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Posted on July 13, 2012, in Books and tagged , , , , , . Bookmark the permalink. 5 Comments.

  1. That sounds like a great book. Dystopian and foreign!

    • I know – it’s a good combo! And a good translation too, which is pretty interesting. Half the time when I don’t enjoy books which have been translated into English, I don’t know if it’s me, the book, or the translation. So it was good to find this one!

  2. Are you a Russian literature freak like me? I’m more into old stuff like Turgenev, Pushkin, and Dostoevsky. Seems like you got an appetite for new writers.

    Metro 2033 looks intriguing, but can’t find it in my local bookstores. Did you get it from Amazon?

    • Nah, though I do aspire to ‘freak’ status. I adore Dosteovsky, especially his short stories, but haven’t read much Pushkin, and no Turgenev. So I’ve a ways to go yet.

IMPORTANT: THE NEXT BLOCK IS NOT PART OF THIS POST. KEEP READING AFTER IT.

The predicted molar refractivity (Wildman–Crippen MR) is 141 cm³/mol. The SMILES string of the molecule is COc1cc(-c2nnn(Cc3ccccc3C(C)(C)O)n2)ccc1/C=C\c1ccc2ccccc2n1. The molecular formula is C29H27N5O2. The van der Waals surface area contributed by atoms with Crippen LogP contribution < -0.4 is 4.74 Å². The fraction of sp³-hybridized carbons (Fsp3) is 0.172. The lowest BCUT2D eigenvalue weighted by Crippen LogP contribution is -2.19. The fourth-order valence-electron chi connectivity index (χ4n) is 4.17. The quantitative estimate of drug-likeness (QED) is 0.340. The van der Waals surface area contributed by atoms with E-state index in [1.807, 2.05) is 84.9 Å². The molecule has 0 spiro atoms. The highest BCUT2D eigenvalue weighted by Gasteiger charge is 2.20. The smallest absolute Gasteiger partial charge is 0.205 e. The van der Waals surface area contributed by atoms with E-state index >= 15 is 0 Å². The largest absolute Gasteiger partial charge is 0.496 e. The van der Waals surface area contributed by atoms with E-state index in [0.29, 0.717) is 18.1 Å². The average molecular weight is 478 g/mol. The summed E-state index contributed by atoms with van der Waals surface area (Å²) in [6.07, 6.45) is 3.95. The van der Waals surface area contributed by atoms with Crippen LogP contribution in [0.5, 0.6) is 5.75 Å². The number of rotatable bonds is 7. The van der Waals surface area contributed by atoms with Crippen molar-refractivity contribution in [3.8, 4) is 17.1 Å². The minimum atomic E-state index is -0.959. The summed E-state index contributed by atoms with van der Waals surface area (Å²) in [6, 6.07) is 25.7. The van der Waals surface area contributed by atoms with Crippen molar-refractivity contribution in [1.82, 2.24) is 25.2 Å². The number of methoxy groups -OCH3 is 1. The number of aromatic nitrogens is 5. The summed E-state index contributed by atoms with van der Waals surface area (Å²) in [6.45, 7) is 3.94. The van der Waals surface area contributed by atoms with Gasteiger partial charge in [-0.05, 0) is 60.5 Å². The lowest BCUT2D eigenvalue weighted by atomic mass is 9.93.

I found Metro 2033 in my public library to start with, but then picked up my present copy at a book fair (because, once again, my eyes were bigger than the loan period at the library and I’d taken out more books than I could finish). You could pick it up through Amazon or through the Book Depository though.

      If you’re interested in Russian writing, did you ever read ‘We’ by Yevgeny Zamyatin? It’s so clever, and I can really see how some people reckon it’s got *ahem* “similarities” to Brave New World.